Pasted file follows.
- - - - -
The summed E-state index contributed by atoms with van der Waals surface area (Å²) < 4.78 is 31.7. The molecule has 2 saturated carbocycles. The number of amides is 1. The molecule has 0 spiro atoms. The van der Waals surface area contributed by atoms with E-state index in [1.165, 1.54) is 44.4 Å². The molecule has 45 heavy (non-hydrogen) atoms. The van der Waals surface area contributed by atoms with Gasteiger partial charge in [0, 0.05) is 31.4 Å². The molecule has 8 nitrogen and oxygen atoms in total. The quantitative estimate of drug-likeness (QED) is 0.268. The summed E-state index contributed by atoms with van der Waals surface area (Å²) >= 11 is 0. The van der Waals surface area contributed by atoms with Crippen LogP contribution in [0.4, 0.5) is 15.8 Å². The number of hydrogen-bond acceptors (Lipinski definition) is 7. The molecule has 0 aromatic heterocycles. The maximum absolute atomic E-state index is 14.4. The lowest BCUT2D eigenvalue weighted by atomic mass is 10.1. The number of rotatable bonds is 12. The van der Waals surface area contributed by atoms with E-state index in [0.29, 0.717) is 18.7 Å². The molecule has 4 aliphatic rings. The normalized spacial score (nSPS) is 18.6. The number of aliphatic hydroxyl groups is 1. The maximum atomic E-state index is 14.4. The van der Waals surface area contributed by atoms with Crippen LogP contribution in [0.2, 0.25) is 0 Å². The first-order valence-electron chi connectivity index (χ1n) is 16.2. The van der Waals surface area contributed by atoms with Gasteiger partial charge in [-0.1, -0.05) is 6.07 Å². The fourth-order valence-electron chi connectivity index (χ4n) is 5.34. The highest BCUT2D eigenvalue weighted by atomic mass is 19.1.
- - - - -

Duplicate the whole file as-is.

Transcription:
The summed E-state index contributed by atoms with van der Waals surface area (Å²) < 4.78 is 31.7. The molecule has 2 saturated carbocycles. The number of amides is 1. The molecule has 0 spiro atoms. The van der Waals surface area contributed by atoms with E-state index in [1.165, 1.54) is 44.4 Å². The molecule has 45 heavy (non-hydrogen) atoms. The van der Waals surface area contributed by atoms with Gasteiger partial charge in [0, 0.05) is 31.4 Å². The molecule has 8 nitrogen and oxygen atoms in total. The quantitative estimate of drug-likeness (QED) is 0.268. The summed E-state index contributed by atoms with van der Waals surface area (Å²) >= 11 is 0. The van der Waals surface area contributed by atoms with Crippen LogP contribution in [0.4, 0.5) is 15.8 Å². The number of hydrogen-bond acceptors (Lipinski definition) is 7. The molecule has 0 aromatic heterocycles. The maximum absolute atomic E-state index is 14.4. The lowest BCUT2D eigenvalue weighted by atomic mass is 10.1. The number of rotatable bonds is 12. The van der Waals surface area contributed by atoms with E-state index in [0.29, 0.717) is 18.7 Å². The molecule has 4 aliphatic rings. The normalized spacial score (nSPS) is 18.6. The number of aliphatic hydroxyl groups is 1. The maximum atomic E-state index is 14.4. The van der Waals surface area contributed by atoms with Crippen LogP contribution in [0.2, 0.25) is 0 Å². The first-order valence-electron chi connectivity index (χ1n) is 16.2. The van der Waals surface area contributed by atoms with Gasteiger partial charge in [-0.1, -0.05) is 6.07 Å². The fourth-order valence-electron chi connectivity index (χ4n) is 5.34. The highest BCUT2D eigenvalue weighted by atomic mass is 19.1.